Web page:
At the age of eighteen I entered the Congregation of the Passion, a religious order founded in the north of Italy in the middle of the eighteenth century. The rule by which we lived at the time I joined had not changed since the time of the founder, St Paul of the Cross. We rose at 1.45am, prayed Matins and Lauds, went back to bed at 3am and rose again at 5.45 for the Divine Office. It was essentially a contemplative order and we spent five hours a day in prayer. The rest of the time was spent on manual labour and study. Ministry was restricted to the preaching of retreats and parish missions. Paul of the Cross termed our monasteries “retreats” with the underlying intent that when we had finished a mission we would retreat to the monastery in order to devote time to silence and prayer.

One of my great regrets on entering religious life was not that I would never marry and have children, although that certainly was a concern for me. I regretted the fact that I would be locking myself up in a monastery and would never be able to indulge my desire for travel. Ironically, after my novitiate in Broadway, Worcestershire, I was sent to Scotland where I studied philosophy tor two years before moving to Dublin for theological studies. Two years after ordination I went to Paris for four years for further studies in theology, philosophy and Scripture. I then spent a year working at a retreat centre in Houston, Texas. In the middle of the eighties I was asked to go to South Africa for pastoral work. On my return to Britain I applied to the Centre for Religious Development in Cambridge, Massachusetts to train as a spiritual director.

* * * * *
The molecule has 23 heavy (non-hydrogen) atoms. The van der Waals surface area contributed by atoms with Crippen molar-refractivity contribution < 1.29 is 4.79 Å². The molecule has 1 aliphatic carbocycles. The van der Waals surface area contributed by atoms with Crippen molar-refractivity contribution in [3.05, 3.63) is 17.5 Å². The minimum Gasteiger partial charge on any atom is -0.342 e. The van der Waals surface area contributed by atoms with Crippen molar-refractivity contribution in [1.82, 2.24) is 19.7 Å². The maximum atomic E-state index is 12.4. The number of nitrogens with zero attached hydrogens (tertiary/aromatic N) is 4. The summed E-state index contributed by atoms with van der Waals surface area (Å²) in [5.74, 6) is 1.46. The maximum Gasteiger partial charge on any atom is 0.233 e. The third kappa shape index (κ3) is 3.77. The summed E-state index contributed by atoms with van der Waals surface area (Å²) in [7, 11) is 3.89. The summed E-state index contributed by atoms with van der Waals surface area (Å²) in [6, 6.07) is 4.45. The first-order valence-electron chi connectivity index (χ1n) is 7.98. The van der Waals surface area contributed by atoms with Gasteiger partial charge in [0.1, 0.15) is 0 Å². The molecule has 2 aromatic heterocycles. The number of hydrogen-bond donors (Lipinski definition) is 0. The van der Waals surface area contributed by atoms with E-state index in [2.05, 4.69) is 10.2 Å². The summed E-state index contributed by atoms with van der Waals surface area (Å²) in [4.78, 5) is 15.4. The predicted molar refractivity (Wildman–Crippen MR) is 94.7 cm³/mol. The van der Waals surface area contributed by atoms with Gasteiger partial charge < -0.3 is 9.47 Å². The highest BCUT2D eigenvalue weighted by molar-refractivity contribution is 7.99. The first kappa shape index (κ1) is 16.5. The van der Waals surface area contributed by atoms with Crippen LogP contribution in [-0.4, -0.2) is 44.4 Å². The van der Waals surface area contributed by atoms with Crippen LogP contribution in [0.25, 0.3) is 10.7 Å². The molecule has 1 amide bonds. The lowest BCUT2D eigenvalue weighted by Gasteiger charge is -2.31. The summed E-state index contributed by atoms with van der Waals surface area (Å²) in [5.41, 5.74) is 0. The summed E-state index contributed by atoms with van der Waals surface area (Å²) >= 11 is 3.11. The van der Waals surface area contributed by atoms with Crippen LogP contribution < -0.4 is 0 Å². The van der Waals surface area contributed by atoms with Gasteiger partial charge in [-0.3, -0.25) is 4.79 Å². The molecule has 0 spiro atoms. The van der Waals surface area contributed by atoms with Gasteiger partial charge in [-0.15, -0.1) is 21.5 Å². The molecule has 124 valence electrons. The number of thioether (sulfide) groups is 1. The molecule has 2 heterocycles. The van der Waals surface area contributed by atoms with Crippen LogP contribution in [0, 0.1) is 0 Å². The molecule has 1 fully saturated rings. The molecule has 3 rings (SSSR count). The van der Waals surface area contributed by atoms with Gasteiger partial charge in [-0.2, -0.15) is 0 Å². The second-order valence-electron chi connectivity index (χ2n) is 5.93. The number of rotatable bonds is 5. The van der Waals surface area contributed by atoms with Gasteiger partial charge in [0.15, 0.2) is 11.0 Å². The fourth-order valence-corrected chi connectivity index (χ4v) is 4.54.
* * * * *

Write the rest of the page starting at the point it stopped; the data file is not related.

My work as a spiritual director occasionally faced me with individuals with psychological difficulties and mental health problems, issues I was not competent to address. Consequently, I returned to the United States where I gained an MA in Counselling Psychology and a PhD in Pastoral Psychology. On my return to England I was asked to teach at Heythrop College in the Psychology of Religion department, which I did for two years. The commute from Yorkshire to London on a weekly basis somewhat dampened my ardour for travel so I finally had to leave the post and concentrate on my work – and my life – in Yorkshire.

Fr David Williams cp


Fr David currently lives in Yorkshire and carries out his work through Riverdale Counselling Services (see Passionist Places for more details)